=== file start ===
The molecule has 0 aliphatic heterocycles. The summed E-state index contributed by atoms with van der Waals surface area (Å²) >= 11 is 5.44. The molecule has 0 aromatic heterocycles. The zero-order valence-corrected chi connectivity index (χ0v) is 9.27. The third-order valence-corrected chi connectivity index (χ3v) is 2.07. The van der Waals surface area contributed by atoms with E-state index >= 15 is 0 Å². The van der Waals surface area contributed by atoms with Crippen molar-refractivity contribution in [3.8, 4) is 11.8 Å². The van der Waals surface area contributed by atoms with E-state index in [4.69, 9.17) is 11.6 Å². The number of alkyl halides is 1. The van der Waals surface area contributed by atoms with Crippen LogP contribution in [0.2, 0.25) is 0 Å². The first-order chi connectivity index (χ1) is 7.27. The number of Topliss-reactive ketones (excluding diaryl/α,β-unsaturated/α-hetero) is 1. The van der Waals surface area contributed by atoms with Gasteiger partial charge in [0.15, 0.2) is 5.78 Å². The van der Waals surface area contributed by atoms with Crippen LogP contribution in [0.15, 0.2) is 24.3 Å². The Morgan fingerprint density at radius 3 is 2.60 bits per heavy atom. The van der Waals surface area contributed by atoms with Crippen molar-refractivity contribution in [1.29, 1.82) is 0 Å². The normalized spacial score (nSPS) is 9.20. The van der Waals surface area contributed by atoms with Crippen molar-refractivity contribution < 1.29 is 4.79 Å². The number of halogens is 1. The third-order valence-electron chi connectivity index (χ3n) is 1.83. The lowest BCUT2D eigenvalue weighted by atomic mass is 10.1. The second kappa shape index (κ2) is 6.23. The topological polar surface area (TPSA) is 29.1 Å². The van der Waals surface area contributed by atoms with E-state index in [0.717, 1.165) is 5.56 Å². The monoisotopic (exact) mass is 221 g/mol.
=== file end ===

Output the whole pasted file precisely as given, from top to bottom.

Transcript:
The molecule has 0 aliphatic heterocycles. The summed E-state index contributed by atoms with van der Waals surface area (Å²) >= 11 is 5.44. The molecule has 0 aromatic heterocycles. The zero-order valence-corrected chi connectivity index (χ0v) is 9.27. The third-order valence-corrected chi connectivity index (χ3v) is 2.07. The van der Waals surface area contributed by atoms with E-state index >= 15 is 0 Å². The van der Waals surface area contributed by atoms with Crippen molar-refractivity contribution in [3.8, 4) is 11.8 Å². The van der Waals surface area contributed by atoms with E-state index in [4.69, 9.17) is 11.6 Å². The number of alkyl halides is 1. The van der Waals surface area contributed by atoms with Crippen LogP contribution in [0.2, 0.25) is 0 Å². The first-order chi connectivity index (χ1) is 7.27. The number of Topliss-reactive ketones (excluding diaryl/α,β-unsaturated/α-hetero) is 1. The van der Waals surface area contributed by atoms with Gasteiger partial charge in [0.15, 0.2) is 5.78 Å². The van der Waals surface area contributed by atoms with Crippen LogP contribution in [0.15, 0.2) is 24.3 Å². The Morgan fingerprint density at radius 3 is 2.60 bits per heavy atom. The van der Waals surface area contributed by atoms with Crippen molar-refractivity contribution in [1.29, 1.82) is 0 Å². The normalized spacial score (nSPS) is 9.20. The van der Waals surface area contributed by atoms with Crippen molar-refractivity contribution < 1.29 is 4.79 Å². The number of halogens is 1. The third-order valence-electron chi connectivity index (χ3n) is 1.83. The lowest BCUT2D eigenvalue weighted by atomic mass is 10.1. The second kappa shape index (κ2) is 6.23. The topological polar surface area (TPSA) is 29.1 Å². The van der Waals surface area contributed by atoms with E-state index in [0.717, 1.165) is 5.56 Å². The monoisotopic (exact) mass is 221 g/mol.